Last Updated on 16th February 2019
Jonathan Hall reviews The Damned United now playing at West Yorkshire Playhouse.
The Damned United
West Yorkshire Playhouse (Touring)
‘The Damned United’ is a cracking piece of theatre, telling of an event many have heard of, but not so many know in detail: Brian Clough’s troubled 44 days as manager of the mighty leviathan that was 1970’s Leeds United. However non football fans should not be put off by the subject matter; within Anders Lustgarden’s expert adaptation of David Peace’s novel there is plenty to engage, such as the concept of just how realistic is the notion of fair play in a game such as football (bearing in mind the current Australian ball tampering scandal), the wider question of principles vs. reality and above all (enabled by the play’s twin time structure) the notion of how the same elements of character can cause success in one setting (Clough at Derby) but result in car-crash failure in another (Clough at Leeds) It’s a piece of theatre that has you talking the bar afterwards and waking in the small hours mulling over.
One of the many strengths of the writing is the way in that the minutiae of detail necessary to tell the story- the deals, the matches, the tackles, the fouls, the dressing room pep talks and confrontations, which could easily lose the non football fan is presented as a series of sparring conversations/ confrontations between Clough and his put upon/ put down side kick Pete Taylor, meaning that the narrative is always powered by the intriguing and engaging emotional dynamic that was their relationship.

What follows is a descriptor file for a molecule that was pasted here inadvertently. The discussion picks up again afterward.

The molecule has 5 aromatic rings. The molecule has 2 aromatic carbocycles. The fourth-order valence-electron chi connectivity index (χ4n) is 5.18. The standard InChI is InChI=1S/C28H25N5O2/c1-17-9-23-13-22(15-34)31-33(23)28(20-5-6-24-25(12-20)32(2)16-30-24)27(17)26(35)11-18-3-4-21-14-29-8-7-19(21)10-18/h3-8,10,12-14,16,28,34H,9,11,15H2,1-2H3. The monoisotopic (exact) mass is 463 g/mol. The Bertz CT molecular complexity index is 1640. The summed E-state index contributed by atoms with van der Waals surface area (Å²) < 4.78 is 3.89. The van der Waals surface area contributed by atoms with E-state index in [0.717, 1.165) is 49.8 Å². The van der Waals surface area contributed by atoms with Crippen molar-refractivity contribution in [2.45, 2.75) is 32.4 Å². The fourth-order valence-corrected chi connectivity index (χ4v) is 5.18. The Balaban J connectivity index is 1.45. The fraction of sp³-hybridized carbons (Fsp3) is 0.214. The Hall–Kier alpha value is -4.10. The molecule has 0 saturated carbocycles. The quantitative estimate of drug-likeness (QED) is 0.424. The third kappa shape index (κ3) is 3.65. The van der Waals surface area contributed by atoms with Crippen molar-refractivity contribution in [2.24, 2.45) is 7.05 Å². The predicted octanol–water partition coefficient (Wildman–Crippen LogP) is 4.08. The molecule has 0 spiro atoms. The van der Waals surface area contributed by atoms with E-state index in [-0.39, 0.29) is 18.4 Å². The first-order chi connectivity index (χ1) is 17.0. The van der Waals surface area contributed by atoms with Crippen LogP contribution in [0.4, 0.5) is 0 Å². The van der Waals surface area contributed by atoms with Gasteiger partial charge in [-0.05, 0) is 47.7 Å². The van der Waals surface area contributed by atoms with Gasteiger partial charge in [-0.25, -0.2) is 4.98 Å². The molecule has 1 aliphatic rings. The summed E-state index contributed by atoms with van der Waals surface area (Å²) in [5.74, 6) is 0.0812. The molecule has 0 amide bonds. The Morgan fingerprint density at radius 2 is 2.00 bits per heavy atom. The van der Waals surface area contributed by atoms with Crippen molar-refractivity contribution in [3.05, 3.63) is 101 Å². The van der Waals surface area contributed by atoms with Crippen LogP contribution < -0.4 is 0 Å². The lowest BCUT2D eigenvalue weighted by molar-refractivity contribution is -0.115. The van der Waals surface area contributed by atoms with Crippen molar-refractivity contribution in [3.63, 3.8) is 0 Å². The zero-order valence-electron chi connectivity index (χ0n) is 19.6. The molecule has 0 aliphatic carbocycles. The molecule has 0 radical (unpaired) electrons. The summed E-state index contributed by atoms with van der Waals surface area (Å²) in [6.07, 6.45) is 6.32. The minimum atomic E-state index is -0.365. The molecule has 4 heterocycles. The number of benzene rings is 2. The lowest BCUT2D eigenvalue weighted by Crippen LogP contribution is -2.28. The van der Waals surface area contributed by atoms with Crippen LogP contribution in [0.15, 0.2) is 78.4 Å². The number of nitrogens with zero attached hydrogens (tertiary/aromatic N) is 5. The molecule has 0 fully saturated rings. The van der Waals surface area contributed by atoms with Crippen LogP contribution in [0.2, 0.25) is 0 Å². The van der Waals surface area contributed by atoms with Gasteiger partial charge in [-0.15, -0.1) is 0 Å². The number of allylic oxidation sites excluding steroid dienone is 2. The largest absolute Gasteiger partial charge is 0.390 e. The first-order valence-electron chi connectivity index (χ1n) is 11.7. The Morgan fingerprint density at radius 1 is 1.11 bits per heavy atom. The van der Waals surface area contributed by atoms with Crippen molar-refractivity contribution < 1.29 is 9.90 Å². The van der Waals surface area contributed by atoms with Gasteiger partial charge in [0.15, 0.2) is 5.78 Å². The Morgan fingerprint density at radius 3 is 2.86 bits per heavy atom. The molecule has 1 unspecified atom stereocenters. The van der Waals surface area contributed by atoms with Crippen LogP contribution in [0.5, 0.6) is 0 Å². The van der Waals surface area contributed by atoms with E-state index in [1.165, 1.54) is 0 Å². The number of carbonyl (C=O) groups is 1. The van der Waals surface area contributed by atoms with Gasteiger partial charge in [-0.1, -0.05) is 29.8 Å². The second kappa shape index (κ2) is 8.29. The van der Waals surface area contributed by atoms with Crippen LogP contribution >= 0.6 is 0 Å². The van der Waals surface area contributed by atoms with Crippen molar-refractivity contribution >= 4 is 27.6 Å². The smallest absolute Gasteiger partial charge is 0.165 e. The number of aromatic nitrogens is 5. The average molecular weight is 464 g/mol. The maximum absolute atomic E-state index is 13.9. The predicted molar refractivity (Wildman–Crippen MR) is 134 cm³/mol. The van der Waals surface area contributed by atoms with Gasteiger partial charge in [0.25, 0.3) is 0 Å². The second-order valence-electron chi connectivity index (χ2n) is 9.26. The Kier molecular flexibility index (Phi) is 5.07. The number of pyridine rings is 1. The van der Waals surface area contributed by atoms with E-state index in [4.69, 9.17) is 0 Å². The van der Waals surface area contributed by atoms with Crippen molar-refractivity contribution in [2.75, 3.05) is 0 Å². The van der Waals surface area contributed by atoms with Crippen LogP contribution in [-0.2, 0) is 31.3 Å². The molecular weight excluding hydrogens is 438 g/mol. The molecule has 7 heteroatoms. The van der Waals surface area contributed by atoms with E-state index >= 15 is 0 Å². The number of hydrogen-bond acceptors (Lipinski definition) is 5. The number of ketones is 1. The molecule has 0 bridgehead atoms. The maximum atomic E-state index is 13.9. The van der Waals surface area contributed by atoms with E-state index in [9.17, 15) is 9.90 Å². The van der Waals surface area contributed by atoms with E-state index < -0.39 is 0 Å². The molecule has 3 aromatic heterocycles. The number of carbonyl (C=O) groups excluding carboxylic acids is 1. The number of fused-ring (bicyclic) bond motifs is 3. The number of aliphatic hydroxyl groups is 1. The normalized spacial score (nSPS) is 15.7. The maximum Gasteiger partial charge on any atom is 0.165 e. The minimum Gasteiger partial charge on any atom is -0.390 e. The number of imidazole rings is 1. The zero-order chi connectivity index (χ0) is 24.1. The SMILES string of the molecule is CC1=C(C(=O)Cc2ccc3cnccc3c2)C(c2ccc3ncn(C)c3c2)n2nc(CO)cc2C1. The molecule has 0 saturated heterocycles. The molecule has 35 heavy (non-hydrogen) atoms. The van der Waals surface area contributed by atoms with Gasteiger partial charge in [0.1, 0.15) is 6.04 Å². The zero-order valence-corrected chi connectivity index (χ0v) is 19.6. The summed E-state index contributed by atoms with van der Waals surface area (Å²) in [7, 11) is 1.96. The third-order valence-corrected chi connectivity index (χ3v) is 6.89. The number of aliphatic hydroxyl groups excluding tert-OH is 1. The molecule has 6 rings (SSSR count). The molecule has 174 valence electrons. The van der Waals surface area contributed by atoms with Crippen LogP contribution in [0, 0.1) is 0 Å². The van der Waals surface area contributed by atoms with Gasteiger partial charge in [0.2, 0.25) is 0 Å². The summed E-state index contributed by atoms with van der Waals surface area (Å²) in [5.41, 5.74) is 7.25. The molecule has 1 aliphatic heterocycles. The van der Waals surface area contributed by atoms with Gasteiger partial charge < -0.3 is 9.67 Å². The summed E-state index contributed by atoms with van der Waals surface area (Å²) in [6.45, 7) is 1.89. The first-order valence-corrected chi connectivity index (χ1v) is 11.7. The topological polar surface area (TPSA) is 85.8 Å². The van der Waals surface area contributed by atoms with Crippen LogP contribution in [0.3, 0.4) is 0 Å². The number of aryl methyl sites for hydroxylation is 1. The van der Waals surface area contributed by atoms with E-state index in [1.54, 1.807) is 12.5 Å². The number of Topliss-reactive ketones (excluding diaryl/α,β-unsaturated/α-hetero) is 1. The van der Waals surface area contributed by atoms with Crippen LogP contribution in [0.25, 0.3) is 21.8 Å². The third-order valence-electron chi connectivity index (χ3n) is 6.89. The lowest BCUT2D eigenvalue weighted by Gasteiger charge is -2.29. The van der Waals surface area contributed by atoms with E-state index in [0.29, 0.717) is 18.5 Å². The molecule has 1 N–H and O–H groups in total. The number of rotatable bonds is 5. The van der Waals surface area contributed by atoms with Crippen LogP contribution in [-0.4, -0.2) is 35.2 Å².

The direction by Rod Dixon suits this energetic style of story telling; a bare stage enables the many scenes and jumps in time to flow seamlessly, images projected on the back wall show silent players, frozen faces, at one point the shattering effects of a wielded axe.
The play is driven by Luke Dickson as Clough and David Chafer as Peter Taylor; the former eerily conjuring up the cadences of Clough’s speech patterns and although physically dissimilar a sense of his confident posturing in a way that never slips into caricature. Mention must also be made of the third cast member Jamie Smelt who plays a string of supporting characters so diversely that I was checking the programme to make sure they were all played by the same actor.
Perhaps one of the best elements of this highly successful show at the West Yorkshire Playhouse is the fact that ‘the Damned United’ is a local story, provoking a local attendance and response by people who are not necessarily theatregoers. At one point the depiction of United’s infamous dirty tricks provoked an angry heckle from a man in front of me; apparently when the show is staged in local working men’s clubs audience reaction and commentary is very much a part of the evening. But their enjoyment is beyond doubt, their engagement adding a powerful extra dynamic to this show.
All in all the evening can be summed up by one word said by someone sitting just behind me: “Quality.”
Until 7 April then touring.
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